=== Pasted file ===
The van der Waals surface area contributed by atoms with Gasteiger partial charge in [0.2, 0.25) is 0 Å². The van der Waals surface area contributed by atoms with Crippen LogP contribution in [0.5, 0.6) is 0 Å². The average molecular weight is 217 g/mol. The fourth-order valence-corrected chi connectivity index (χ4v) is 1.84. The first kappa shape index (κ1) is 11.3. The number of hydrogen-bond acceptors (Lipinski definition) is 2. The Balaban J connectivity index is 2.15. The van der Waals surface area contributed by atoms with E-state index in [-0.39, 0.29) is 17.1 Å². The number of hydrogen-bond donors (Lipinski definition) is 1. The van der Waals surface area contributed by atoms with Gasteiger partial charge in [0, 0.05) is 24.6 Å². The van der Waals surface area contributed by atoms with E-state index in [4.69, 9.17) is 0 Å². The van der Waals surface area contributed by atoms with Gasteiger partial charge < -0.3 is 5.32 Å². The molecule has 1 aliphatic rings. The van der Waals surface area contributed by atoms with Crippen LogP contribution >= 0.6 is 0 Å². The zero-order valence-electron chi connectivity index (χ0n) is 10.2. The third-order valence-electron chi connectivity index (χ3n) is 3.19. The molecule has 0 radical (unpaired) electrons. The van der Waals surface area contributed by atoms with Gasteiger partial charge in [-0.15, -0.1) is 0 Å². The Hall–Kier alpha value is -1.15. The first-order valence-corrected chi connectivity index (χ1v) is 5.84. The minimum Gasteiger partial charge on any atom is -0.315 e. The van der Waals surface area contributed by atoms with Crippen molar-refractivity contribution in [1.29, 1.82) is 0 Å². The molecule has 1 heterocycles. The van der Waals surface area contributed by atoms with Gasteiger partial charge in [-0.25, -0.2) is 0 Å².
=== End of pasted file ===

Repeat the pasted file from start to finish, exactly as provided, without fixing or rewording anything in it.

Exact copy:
The van der Waals surface area contributed by atoms with Gasteiger partial charge in [0.2, 0.25) is 0 Å². The van der Waals surface area contributed by atoms with Crippen LogP contribution in [0.5, 0.6) is 0 Å². The average molecular weight is 217 g/mol. The fourth-order valence-corrected chi connectivity index (χ4v) is 1.84. The first kappa shape index (κ1) is 11.3. The number of hydrogen-bond acceptors (Lipinski definition) is 2. The Balaban J connectivity index is 2.15. The van der Waals surface area contributed by atoms with E-state index in [-0.39, 0.29) is 17.1 Å². The number of hydrogen-bond donors (Lipinski definition) is 1. The van der Waals surface area contributed by atoms with Gasteiger partial charge in [0, 0.05) is 24.6 Å². The van der Waals surface area contributed by atoms with E-state index in [4.69, 9.17) is 0 Å². The van der Waals surface area contributed by atoms with Gasteiger partial charge < -0.3 is 5.32 Å². The molecule has 1 aliphatic rings. The van der Waals surface area contributed by atoms with Crippen LogP contribution >= 0.6 is 0 Å². The zero-order valence-electron chi connectivity index (χ0n) is 10.2. The third-order valence-electron chi connectivity index (χ3n) is 3.19. The molecule has 0 radical (unpaired) electrons. The van der Waals surface area contributed by atoms with Gasteiger partial charge in [-0.15, -0.1) is 0 Å². The Hall–Kier alpha value is -1.15. The first-order valence-corrected chi connectivity index (χ1v) is 5.84. The minimum Gasteiger partial charge on any atom is -0.315 e. The van der Waals surface area contributed by atoms with Crippen molar-refractivity contribution in [1.29, 1.82) is 0 Å². The molecule has 1 heterocycles. The van der Waals surface area contributed by atoms with Gasteiger partial charge in [-0.25, -0.2) is 0 Å².